[BEIJING] China is to slaughter 10,000 cat-like animals known as civets in the southern Chinese province of Guangdong in an attempt to prevent further outbreaks of severe acute respiratory disease (SARS).
Researchers in Guangdong and Hong Kong have linked a virus found in the animals with the strain of the SARS virus that was detected in China's first patient since June.
The finding has added further weight to suspicions that civets, which are eaten as a delicacy in Guangdong, are the source of the SARS virus.
"The genetic sequences of the SARS virus found in civets and the patient's SARS virus samples are almost identical, suggesting the disease might have recently jumped from the animals to humans," says Xu Ruiheng, deputy director of the Guangdong disease prevention and control centre.
The World Health Organisation (WHO), however, has criticised the cull, arguing that there is no conclusive evidence that the animals are the source of the virus. Furthermore, even if the animals were the source of the disease, a massive cull — which could expose humans to the animals' blood — could be more dangerous than letting them live, according to the WHO.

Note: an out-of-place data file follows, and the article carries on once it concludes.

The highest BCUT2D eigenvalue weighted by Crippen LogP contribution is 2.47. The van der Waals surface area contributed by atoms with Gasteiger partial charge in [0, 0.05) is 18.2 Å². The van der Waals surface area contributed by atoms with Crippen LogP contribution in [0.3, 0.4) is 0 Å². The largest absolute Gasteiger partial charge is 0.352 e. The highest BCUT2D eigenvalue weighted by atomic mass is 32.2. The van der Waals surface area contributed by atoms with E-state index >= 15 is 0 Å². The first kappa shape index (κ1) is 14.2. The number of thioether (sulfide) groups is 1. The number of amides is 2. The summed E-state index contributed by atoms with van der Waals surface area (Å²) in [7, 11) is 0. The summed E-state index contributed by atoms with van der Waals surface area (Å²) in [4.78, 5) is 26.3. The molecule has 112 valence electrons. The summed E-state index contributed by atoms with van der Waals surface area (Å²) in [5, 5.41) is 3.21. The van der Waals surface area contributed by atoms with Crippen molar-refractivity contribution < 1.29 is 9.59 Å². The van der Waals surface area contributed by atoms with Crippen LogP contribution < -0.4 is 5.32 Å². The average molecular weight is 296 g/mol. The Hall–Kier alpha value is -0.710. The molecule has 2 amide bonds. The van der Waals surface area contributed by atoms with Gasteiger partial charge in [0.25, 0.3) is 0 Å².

China's health authorities, however, insist that the sterilisation procedures being followed during the cull are sufficient to prevent the spread of SARS.
China banned eating and selling civets in May but relaxed the ban in August after the outbreak was contained (see China lifts ban on selling civets that may spread SARS). The provincial government has now ordered that all wild animal markets stop selling and cooking civets, and kill all living civets before Saturday (10 January).
SARS first appeared in Guangdong in November 2002. It infected more than 8,000 people and killed 774 worldwide, mainly in Asia.
The latest Chinese patient, a TV producer from Guangzhou, is the first case of SARS not linked to a laboratory accident since the initial outbreak of the disease was declared contained on 5 July 2003 (see Lab accident fuels SARS fears).